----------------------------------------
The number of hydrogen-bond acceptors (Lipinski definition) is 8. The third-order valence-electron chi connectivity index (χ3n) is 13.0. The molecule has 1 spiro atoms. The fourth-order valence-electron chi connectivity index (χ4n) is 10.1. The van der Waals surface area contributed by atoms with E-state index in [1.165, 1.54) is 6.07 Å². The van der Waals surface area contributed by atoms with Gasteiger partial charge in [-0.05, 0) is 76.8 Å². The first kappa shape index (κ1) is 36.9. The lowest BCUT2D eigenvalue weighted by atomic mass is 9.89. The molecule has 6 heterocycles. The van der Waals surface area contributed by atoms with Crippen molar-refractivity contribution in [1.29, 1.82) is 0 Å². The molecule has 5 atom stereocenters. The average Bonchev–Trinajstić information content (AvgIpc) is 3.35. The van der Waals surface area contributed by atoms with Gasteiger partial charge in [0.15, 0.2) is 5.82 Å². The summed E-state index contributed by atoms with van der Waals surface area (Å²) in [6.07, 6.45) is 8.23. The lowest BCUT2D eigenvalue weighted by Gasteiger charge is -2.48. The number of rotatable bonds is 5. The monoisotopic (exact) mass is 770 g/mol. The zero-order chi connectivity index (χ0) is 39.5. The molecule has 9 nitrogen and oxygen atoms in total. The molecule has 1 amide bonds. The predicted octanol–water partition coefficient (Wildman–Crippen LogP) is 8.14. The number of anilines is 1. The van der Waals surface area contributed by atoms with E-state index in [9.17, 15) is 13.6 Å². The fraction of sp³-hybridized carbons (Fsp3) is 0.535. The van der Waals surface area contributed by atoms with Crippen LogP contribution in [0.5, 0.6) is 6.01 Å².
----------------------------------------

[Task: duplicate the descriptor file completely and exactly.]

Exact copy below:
The number of hydrogen-bond acceptors (Lipinski definition) is 8. The third-order valence-electron chi connectivity index (χ3n) is 13.0. The molecule has 1 spiro atoms. The fourth-order valence-electron chi connectivity index (χ4n) is 10.1. The van der Waals surface area contributed by atoms with E-state index in [1.165, 1.54) is 6.07 Å². The van der Waals surface area contributed by atoms with Gasteiger partial charge in [-0.05, 0) is 76.8 Å². The first kappa shape index (κ1) is 36.9. The lowest BCUT2D eigenvalue weighted by atomic mass is 9.89. The molecule has 6 heterocycles. The van der Waals surface area contributed by atoms with Crippen molar-refractivity contribution in [1.29, 1.82) is 0 Å². The molecule has 5 atom stereocenters. The average Bonchev–Trinajstić information content (AvgIpc) is 3.35. The van der Waals surface area contributed by atoms with Gasteiger partial charge in [0.15, 0.2) is 5.82 Å². The summed E-state index contributed by atoms with van der Waals surface area (Å²) in [6.07, 6.45) is 8.23. The lowest BCUT2D eigenvalue weighted by Gasteiger charge is -2.48. The number of rotatable bonds is 5. The monoisotopic (exact) mass is 770 g/mol. The zero-order chi connectivity index (χ0) is 39.5. The molecule has 9 nitrogen and oxygen atoms in total. The molecule has 1 amide bonds. The predicted octanol–water partition coefficient (Wildman–Crippen LogP) is 8.14. The number of anilines is 1. The van der Waals surface area contributed by atoms with E-state index in [9.17, 15) is 13.6 Å². The fraction of sp³-hybridized carbons (Fsp3) is 0.535. The van der Waals surface area contributed by atoms with Crippen LogP contribution in [0.5, 0.6) is 6.01 Å².